BRA WARS; Battle for a Bust of Your Dreams but Is It Harmful? in a Week When a New Bra That Cost Pounds 2 Million to Develop Hit the Streets, the Sunday Mercury Examines New Research Claiming the Support They Offer May Be Bad for Women's Health. Lifestyle Editor CLARE McVEY Reports

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BRAS - you can't escape them at the moment.

If it isn't Judy Finnigan revealing hers on live TV, it's blonde model Adriana all over billboards in her Variable Cleavage Wonderbra. And last week a new bra which cost pounds 2 million to develop hit the shops.

Manufacturers would like us to believe that with bra designs incorporating new gimmickry such as silicone gel pads, air bags, pulley systems and flexible plastic, we can have the bust of our dreams - and be comfortable.

The pounds 600 million industry is based on persuading women of just that and 75 million bras were bought last year.

But now it seems medical opinion may be turning against the time-honoured item of lingerie.

New research suggests that women may be better off doing a Charlie Dimmock and going bra-less.

Received wisdom has told us that we need bras to support the ligaments which, if stretched, will fail to return to their original shape. This could leave you with the dreaded droop.

But there's growing evidence that bras - particularly badly-fitted ones - could be not only unnecessary but unhealthy.

Five years ago, American author Sydney Ross Singer caused a storm when he claimed bras could cause breast cancer.

He said the underwired variety, in particular, could restrict the lymphatic system which flushes toxins from the body - allowing them to build in the breast tissue.

Breast specialists dismissed the claim but, more recently, a study by the British School of Osteopathy found that 'push up and plunge bras' with underwiring could constrict the diaphragm, which can lead to breathing and even bowel problems.

Two out of five British women suffer from breast pain and many also have cysts, which some experts believe may be linked to the wearing of bras.

Levels of pain

Channel 4 programme Dispatches, to be broadcast this week, claims to have gathered new evidence to support this theory.

Researchers from University Hospital in Cardiff and Frenchay Hospital in Bristol, asked 100 women who suffer from breast pain or cysts to go without a bra for three months.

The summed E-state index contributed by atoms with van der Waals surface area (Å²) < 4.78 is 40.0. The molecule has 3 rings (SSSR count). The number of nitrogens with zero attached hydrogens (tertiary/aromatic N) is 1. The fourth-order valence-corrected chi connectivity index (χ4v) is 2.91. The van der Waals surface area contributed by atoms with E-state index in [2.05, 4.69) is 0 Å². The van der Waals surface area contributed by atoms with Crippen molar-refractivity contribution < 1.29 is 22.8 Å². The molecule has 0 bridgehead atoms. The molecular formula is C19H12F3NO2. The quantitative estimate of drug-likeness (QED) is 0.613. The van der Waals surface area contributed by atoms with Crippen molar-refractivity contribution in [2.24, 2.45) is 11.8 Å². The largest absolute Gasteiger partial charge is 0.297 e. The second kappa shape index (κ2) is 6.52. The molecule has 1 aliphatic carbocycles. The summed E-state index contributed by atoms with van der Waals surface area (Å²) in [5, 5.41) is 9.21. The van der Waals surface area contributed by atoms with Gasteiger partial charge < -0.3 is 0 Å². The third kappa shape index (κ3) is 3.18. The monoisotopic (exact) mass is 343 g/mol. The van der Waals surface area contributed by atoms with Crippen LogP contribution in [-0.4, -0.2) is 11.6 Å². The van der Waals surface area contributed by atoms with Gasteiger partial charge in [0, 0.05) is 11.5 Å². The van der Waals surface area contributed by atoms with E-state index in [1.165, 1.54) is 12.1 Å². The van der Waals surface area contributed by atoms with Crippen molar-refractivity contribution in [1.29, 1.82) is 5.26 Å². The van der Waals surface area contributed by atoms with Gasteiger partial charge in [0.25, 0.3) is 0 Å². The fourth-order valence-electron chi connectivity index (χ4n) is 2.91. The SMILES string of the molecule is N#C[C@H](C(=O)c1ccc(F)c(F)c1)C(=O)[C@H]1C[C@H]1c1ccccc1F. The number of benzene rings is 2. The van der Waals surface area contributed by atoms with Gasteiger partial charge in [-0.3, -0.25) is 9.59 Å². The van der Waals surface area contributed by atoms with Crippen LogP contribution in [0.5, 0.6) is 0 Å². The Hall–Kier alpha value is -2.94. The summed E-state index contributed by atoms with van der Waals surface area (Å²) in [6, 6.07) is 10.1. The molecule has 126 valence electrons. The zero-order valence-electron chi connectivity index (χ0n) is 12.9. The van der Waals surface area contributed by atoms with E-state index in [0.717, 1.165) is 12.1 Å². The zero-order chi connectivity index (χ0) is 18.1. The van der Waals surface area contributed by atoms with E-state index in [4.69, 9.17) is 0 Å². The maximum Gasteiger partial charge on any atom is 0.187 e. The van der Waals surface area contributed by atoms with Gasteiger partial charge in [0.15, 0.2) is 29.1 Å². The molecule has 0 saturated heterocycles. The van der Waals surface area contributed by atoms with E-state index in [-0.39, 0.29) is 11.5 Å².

They were then asked to return to bra-wearing for three months to measure the difference in levels of pain and breast cysts.

They found that on average pre-menopausal women enjoyed seven per cent more pain free days, although going bra-less was not thought to be so beneficial for post-menopausal women.

Some of the women who took part claimed that taking off their bras got rid of their pain.

Leading breast health specialist, Professor Robert Mansel, who conducted the Cardiff study, insists whatever the merits of not wearing a bra, wearing one has no medical benefit.

And he points to the fact that societies where few women wear bras have low rates of breast cancer.

'When one looks at where there's positive evidence that bras are good for health, that evidence does not exist,' he says.

'The civilisations or people who don't wear bras tend to be from the groups who have a lower incidence of breast cancer.'

Prof Mansel says he sees many women suffering from breast pain which may be linked to ill-fitting bras.

'It can be very debilitating,' he says. 'I know women who are unable to work because of breast pain. It's very common and it's very hard to treat.'

Prof Mansel believes more research is needed - particularly into the link between breast pain and breast cancer.

French researchers have found that women with monthly breast pain have double the risk of getting breast cancer and that, statistically, pain can be as significant a risk as a family history of cancer.

Bras - The Bare Facts will be broadcast on Channel 4 on Thursday at 10pm.


BRAS may not only be bad for the breast.

Dr David M Smith, an osteopath from The Birmingham Nuffield Hospital, is convinced the bra is at the root of many women's back problems. …